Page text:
I agree with David Brooks that unfunded public (and private) sector pensions are a major problem that must be faced sooner rather than later (The Paralysis of the State, New York Times, October 12, 2010: A25).
There are however two points with which I must take issue. First is his statement that public sector workers average $14.00 more than private sector workers; traditionally the gap has been in the other direction with private sector workers earning a premium over public sector workers. This reversal is not due to the irresponsible generosity of public sector employers; rather it is due to the fact that private sector wages have stagnated due to top management of private sector employers (and especially the very top managers) having reaped in their pay an benefit packages all the gains in productivity that have been achieved in America over the past decade.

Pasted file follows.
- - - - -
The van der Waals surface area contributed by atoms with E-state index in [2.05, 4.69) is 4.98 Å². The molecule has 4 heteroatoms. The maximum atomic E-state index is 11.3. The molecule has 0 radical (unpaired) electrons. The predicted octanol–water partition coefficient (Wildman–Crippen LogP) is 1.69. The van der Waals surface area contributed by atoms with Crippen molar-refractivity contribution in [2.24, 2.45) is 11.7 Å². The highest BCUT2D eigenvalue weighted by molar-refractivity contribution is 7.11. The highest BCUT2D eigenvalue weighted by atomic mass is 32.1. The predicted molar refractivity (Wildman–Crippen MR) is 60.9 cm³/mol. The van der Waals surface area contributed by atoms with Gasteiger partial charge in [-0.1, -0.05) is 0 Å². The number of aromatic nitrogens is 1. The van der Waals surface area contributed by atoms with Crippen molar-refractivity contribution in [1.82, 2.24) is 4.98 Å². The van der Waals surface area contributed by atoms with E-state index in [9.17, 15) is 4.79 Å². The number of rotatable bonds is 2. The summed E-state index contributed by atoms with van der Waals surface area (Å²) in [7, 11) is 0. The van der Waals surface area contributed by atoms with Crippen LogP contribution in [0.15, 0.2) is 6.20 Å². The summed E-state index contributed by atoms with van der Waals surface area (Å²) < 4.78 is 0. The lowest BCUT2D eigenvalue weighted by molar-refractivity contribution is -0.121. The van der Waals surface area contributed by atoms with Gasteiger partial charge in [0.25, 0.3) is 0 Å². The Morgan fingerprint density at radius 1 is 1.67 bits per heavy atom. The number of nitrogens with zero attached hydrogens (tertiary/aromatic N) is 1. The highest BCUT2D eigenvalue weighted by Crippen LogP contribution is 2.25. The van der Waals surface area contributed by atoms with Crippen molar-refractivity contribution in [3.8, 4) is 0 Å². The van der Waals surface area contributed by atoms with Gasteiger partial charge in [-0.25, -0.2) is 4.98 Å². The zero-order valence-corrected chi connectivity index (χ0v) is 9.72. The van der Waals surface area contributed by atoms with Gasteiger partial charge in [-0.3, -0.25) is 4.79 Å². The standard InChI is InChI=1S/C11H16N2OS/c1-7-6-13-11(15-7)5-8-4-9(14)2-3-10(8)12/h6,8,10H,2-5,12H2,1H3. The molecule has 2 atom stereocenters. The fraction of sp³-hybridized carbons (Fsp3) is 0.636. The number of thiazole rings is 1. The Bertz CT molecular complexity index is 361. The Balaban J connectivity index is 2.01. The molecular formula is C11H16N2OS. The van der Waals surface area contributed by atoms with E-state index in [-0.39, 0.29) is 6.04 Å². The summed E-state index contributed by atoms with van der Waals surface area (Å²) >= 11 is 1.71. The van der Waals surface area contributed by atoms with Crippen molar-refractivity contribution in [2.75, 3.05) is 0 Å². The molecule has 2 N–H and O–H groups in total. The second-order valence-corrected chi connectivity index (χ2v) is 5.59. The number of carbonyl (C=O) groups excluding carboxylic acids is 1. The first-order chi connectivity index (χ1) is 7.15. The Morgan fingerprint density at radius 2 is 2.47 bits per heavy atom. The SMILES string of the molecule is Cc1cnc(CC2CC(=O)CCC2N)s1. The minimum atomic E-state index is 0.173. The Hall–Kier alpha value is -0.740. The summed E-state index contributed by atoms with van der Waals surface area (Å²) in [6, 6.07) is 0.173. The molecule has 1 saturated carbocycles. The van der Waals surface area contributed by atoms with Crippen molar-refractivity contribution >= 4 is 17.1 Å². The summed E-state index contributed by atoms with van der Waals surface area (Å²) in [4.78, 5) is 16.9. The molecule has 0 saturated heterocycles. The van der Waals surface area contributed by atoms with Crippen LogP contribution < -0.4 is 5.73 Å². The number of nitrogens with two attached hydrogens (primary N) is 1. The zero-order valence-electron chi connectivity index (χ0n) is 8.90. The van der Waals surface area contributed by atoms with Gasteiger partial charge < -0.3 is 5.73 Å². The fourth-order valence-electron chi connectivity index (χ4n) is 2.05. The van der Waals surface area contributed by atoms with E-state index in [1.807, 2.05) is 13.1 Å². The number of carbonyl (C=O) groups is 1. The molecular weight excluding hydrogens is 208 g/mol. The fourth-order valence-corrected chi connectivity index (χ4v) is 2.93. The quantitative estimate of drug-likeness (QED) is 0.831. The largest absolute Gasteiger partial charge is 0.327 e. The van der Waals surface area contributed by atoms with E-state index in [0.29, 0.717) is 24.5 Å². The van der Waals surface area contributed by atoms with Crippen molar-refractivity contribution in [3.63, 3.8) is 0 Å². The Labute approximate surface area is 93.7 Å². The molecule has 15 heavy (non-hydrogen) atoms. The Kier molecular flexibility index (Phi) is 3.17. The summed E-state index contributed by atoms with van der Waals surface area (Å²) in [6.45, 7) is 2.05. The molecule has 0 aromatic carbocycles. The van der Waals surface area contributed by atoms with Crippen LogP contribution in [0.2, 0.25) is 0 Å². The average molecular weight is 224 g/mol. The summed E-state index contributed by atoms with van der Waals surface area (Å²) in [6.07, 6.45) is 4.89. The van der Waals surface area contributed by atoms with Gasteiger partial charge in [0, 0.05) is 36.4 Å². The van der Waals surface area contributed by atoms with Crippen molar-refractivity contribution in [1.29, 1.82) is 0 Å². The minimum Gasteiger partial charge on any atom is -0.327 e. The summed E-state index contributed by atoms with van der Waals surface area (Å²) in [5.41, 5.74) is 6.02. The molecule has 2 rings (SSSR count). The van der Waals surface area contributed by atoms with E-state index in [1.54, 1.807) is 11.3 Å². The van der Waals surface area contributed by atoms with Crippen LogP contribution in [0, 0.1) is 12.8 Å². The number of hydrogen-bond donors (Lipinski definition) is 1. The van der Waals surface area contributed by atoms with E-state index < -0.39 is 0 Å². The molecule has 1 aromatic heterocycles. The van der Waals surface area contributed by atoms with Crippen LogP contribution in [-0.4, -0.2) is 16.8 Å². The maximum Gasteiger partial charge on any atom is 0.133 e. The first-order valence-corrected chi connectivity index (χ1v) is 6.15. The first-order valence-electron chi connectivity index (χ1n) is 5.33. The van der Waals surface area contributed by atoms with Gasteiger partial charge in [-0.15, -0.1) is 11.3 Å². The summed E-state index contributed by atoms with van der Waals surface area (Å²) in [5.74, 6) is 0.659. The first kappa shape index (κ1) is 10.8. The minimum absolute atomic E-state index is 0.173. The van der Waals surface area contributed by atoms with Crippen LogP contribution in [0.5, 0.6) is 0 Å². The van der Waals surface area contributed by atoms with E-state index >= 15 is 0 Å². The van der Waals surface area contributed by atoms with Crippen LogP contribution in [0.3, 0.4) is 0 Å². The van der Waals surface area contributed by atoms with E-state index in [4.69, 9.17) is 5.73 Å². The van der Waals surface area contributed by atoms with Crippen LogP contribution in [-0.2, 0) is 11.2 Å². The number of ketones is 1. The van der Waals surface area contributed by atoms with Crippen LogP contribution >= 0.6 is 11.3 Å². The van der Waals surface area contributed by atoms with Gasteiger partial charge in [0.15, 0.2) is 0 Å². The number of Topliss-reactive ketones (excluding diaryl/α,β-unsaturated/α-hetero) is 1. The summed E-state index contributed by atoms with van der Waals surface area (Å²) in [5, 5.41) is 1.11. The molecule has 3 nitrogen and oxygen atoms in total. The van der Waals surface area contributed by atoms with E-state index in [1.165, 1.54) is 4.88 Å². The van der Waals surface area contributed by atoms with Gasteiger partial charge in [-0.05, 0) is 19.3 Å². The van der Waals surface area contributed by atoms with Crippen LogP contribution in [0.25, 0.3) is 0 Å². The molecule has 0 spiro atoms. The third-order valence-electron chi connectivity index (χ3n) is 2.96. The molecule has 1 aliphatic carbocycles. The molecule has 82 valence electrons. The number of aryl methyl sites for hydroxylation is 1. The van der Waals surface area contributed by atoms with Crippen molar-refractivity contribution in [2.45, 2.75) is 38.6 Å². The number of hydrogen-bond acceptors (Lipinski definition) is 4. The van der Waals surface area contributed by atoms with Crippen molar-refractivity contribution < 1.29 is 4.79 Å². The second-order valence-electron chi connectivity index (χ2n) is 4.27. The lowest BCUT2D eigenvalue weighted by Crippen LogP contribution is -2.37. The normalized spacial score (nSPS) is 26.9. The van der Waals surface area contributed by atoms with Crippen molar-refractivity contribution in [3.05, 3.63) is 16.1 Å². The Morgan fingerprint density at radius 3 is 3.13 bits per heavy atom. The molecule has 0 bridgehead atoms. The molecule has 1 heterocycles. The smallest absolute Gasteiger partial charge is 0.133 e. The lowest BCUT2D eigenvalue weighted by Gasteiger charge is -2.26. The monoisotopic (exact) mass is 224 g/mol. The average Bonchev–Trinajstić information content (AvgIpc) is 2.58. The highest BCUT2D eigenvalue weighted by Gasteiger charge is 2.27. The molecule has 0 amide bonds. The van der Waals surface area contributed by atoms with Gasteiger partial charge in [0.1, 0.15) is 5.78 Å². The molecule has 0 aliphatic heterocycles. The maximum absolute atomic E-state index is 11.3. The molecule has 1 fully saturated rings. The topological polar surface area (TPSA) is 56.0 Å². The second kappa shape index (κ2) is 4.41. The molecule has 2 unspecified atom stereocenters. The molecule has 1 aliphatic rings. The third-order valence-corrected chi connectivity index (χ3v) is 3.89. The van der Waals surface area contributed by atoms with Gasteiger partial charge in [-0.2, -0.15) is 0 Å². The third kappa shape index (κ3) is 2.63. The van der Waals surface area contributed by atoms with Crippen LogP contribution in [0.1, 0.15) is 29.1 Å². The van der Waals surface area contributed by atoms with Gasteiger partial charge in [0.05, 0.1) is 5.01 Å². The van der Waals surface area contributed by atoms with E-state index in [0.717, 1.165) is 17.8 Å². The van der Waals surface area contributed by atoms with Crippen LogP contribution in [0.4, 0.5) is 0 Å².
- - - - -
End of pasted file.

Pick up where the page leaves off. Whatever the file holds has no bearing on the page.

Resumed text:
Secondly, under the traditional model, the lower public sector wage was balanced by enhanced job security and good pensions. Security is gone especially at the state and local level. These pensions are not undeserved, they compensate for years when the wage gap was in the opposite direction.
As citizens we need to do two things: We must ensure that pension funds for state and local governments be merged so as to minimize administrative costs and increase the actuarial benefits that come from a larger pool of pensioners; we must also make sure that, once there is an economic recovery, we raise taxes to properly fund these benefits.